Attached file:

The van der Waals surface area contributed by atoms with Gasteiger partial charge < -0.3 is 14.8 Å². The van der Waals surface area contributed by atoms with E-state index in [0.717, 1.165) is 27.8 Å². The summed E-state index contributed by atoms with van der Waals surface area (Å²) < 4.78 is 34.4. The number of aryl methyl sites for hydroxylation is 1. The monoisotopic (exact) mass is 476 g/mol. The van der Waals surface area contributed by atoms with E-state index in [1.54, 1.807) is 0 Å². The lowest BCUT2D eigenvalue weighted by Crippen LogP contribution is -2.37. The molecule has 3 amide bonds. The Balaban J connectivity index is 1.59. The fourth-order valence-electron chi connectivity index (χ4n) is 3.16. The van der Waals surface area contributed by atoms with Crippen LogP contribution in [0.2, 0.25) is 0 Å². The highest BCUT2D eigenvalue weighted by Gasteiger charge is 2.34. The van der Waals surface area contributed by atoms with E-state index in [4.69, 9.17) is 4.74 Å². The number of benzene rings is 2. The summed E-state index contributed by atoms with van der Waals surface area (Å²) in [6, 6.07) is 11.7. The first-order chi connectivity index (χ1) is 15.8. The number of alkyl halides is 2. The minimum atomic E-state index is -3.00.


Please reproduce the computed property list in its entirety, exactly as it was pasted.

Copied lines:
The van der Waals surface area contributed by atoms with Gasteiger partial charge < -0.3 is 14.8 Å². The van der Waals surface area contributed by atoms with E-state index in [0.717, 1.165) is 27.8 Å². The summed E-state index contributed by atoms with van der Waals surface area (Å²) < 4.78 is 34.4. The number of aryl methyl sites for hydroxylation is 1. The monoisotopic (exact) mass is 476 g/mol. The van der Waals surface area contributed by atoms with E-state index in [1.54, 1.807) is 0 Å². The lowest BCUT2D eigenvalue weighted by Crippen LogP contribution is -2.37. The molecule has 3 amide bonds. The Balaban J connectivity index is 1.59. The fourth-order valence-electron chi connectivity index (χ4n) is 3.16. The van der Waals surface area contributed by atoms with Crippen LogP contribution in [0.2, 0.25) is 0 Å². The highest BCUT2D eigenvalue weighted by Gasteiger charge is 2.34. The van der Waals surface area contributed by atoms with E-state index in [4.69, 9.17) is 4.74 Å². The number of benzene rings is 2. The summed E-state index contributed by atoms with van der Waals surface area (Å²) in [6, 6.07) is 11.7. The first-order chi connectivity index (χ1) is 15.8. The number of alkyl halides is 2. The minimum atomic E-state index is -3.00.